‘Mortgage prison’ sees Australians lose thousands in potential savings

Melbourne-based research scientist Wes Webster and his wife should be feeling excited with a baby boy on the way to join their young daughter, and settling into a house of their own.

Instead, he’s had to cancel his private health insurance, downgrade his car insurance, and cut back on discretionary spending like eating out in order to build a financial buffer for later this year, when his home loan’s fixed-rate term will end.

Mr Webster expects his family will go from paying $13,000 per year in interest to $43,000 per year when the term is up.

After the first three interest rate hikes, when it became clear rates would only go higher, Mr Webster attempted to refinance to lock in a lower rate for a couple more years.


Wes Webster said he and his wife are saving money for the coming hike in their home loan repayments rather than for their children’s futures. Photo: Wes Webster

But he was unable to do so as the family had bought their home with help of the First Home Guarantee scheme, which allows participants to buy properties with low deposits with the federal government acting as guarantor.

The Websters paid a 10 per cent deposit, with the government guaranteeing another 10 per cent, but their options for refinancing with a new lender are now more limited, thanks to participating in the scheme.

“We feel that we’re pretty trapped, not only with the loan conditions that we’ve got, but with interest rate rises and having a baby on the way,” he said.

“We considered moving in with our parents back in the country and leasing this house, but you can’t do that unless you’ve paid back 20 per cent of the principal on your home to essentially release the government [of] their obligation.”

Thousands in potential savings

Near-record numbers of households have refinanced home loans this year, but while the Webster family has been unable to switch, some borrowers have also found themselves locked in a “mortgage prison” because they can’t pass refinance stress tests.

RateCity analysis shows an owner-occupier with a $664,955 debt could save more than $10,000 per year if they refinanced from Westpac’s revert rate of 6.44 per cent following the end of their fixed-term down to a rate of 5.59 per cent.

When applying for a new home loan or refinancing, banks stress test your loan to make sure you can afford to make repayments even if interest rates rise to a certain level.

Effie Zahos, Canstar editor-at-large, said while this test serves an important purpose to make sure borrowers don’t bite off more than they can chew with new loans, it doesn’t make sense to test refinancing borrowers with rates currently so high.

“[If] you’re meeting your repayments at 6 per cent, [and] it’s stressful and you found a cheaper loan at 5 per cent, but then when you put that 3 per cent buffer on top, you may find that you cannot afford it,” she said.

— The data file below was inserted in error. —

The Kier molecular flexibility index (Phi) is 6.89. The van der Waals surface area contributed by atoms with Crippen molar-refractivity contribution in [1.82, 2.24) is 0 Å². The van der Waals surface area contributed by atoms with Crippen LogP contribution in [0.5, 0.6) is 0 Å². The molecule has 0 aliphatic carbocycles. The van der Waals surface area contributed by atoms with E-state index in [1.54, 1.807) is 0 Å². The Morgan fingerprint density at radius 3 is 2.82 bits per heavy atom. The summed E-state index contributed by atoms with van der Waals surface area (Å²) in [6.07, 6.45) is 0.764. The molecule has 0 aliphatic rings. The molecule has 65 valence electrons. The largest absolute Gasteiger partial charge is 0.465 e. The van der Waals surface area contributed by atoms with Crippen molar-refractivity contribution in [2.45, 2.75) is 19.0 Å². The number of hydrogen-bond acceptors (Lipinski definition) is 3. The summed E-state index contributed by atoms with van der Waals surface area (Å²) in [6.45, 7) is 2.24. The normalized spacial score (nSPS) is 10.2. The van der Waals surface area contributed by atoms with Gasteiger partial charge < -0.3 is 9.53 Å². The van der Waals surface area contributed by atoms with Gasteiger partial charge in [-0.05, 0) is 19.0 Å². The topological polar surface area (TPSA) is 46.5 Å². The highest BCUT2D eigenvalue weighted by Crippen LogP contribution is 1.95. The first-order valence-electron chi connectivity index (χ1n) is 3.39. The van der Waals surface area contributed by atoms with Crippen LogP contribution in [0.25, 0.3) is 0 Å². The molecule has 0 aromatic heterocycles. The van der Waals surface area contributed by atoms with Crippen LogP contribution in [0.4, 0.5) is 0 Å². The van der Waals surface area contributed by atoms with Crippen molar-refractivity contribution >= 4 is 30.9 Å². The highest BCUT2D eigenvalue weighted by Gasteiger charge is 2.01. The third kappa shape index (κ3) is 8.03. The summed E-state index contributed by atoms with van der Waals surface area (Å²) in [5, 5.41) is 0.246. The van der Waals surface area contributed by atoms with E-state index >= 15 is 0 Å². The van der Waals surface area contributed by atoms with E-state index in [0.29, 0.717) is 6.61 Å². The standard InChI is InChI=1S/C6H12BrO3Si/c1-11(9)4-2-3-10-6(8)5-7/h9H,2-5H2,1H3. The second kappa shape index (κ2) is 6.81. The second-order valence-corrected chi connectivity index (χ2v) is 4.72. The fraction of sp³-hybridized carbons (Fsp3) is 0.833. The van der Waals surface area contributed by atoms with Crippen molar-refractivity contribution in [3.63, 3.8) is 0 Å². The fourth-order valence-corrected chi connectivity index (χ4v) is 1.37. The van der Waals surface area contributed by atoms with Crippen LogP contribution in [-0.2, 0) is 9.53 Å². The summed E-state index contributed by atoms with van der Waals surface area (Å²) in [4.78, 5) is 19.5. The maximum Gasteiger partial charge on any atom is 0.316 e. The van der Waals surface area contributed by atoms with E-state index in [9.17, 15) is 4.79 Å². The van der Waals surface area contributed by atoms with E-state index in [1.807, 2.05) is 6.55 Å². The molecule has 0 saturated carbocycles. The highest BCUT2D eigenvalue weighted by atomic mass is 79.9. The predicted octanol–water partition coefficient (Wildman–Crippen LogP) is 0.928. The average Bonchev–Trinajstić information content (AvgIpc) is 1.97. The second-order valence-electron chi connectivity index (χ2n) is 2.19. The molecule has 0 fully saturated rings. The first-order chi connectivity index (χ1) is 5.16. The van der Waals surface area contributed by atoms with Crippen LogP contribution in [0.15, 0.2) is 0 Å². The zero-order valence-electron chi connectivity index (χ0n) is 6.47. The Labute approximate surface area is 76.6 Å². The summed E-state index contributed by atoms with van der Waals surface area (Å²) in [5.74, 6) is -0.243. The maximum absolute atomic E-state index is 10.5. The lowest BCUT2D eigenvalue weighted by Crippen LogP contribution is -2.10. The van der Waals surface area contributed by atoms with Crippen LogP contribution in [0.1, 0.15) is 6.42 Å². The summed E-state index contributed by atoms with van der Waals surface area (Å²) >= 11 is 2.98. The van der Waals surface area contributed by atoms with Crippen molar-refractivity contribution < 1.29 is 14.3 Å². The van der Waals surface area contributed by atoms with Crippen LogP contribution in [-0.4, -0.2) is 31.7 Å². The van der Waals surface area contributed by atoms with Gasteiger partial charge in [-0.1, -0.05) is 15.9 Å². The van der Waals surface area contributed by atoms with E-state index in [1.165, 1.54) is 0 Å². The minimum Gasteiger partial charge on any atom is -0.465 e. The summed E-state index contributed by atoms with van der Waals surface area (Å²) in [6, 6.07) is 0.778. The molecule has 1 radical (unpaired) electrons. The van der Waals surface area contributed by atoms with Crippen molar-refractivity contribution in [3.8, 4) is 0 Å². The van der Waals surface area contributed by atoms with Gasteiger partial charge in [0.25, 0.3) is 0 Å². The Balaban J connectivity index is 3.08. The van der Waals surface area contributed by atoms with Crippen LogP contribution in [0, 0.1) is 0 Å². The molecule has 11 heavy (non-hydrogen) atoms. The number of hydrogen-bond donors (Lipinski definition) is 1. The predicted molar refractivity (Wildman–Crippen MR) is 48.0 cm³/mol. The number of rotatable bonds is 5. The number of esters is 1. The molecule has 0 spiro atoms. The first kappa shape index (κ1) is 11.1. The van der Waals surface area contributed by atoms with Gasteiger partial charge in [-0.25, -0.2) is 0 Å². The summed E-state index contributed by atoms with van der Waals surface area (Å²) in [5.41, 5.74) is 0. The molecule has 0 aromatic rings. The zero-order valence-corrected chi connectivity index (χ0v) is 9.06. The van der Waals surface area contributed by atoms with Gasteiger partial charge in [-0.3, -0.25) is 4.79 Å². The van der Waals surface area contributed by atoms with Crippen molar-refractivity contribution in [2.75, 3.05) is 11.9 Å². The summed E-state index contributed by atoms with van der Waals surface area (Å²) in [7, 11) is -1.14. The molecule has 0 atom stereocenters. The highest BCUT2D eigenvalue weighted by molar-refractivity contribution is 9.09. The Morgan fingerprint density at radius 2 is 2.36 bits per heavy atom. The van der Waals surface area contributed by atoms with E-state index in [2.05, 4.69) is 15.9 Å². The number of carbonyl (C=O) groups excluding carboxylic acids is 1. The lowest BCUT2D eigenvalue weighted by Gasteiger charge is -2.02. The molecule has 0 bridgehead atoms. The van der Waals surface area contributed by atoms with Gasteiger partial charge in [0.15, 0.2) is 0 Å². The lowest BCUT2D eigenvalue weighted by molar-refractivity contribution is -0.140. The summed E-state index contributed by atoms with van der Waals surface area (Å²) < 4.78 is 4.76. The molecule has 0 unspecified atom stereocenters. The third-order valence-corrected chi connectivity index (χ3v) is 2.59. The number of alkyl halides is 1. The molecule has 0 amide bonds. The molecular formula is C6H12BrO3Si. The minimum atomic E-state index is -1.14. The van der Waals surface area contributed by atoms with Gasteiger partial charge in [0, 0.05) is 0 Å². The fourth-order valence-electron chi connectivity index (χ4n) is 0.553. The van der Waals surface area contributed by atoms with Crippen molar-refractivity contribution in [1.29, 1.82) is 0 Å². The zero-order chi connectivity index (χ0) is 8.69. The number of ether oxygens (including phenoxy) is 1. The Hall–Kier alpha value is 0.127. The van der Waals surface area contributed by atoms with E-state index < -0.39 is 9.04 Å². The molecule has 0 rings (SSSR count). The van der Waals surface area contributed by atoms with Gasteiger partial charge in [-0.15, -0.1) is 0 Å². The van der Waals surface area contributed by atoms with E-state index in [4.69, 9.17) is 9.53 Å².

“The serviceability buffer is preventing you from refinancing, so it doesn’t make sense.

“Common sense has to apply. If a person can afford their loan at a higher rate, and they want to refinance to a lower rate, it is absurd to say … the serviceability is holding you back.”

Calls to lower buffer

The Australian Prudential Regulation Authority (APRA) has so far resisted calls from advocates to lower Australia’s official minimum serviceability buffer from 3 per cent for refinancers.

Instead, Westpac took the lead earlier this month, announcing select refinancers who fail the bank’s standard serviceability test can be re-tested using a ‘modified Serviceability Assessment Rate’.

This applies to select refinance applications with Westpac and its subsidiaries (St George, Bank of Melbourne and BankSA), but to be eligible, customers will need a track record of paying debts on time and a credit score of over 650, and must be refinancing to a loan with lower monthly repayments than their existing one.

Sally Tindall, RateCity research director, praised Westpac’s move, but said APRA should lower the serviceability buffer across the board to offer borrowers more lender options.

“APRA’s 3 per cent buffer helps prevent people from taking out new loans where they’ll be saddled with giant debts compared to their incomes, that can hang over their heads for years, if not decades, to come,” she said.

“But for refinancers, the damage is done.

“If people are already in the system, [if] they already have committed to the large amounts of debt, reducing the buffer for refinancers will help at least some of those people find some relief by switching lenders and moving to a lower rate.”

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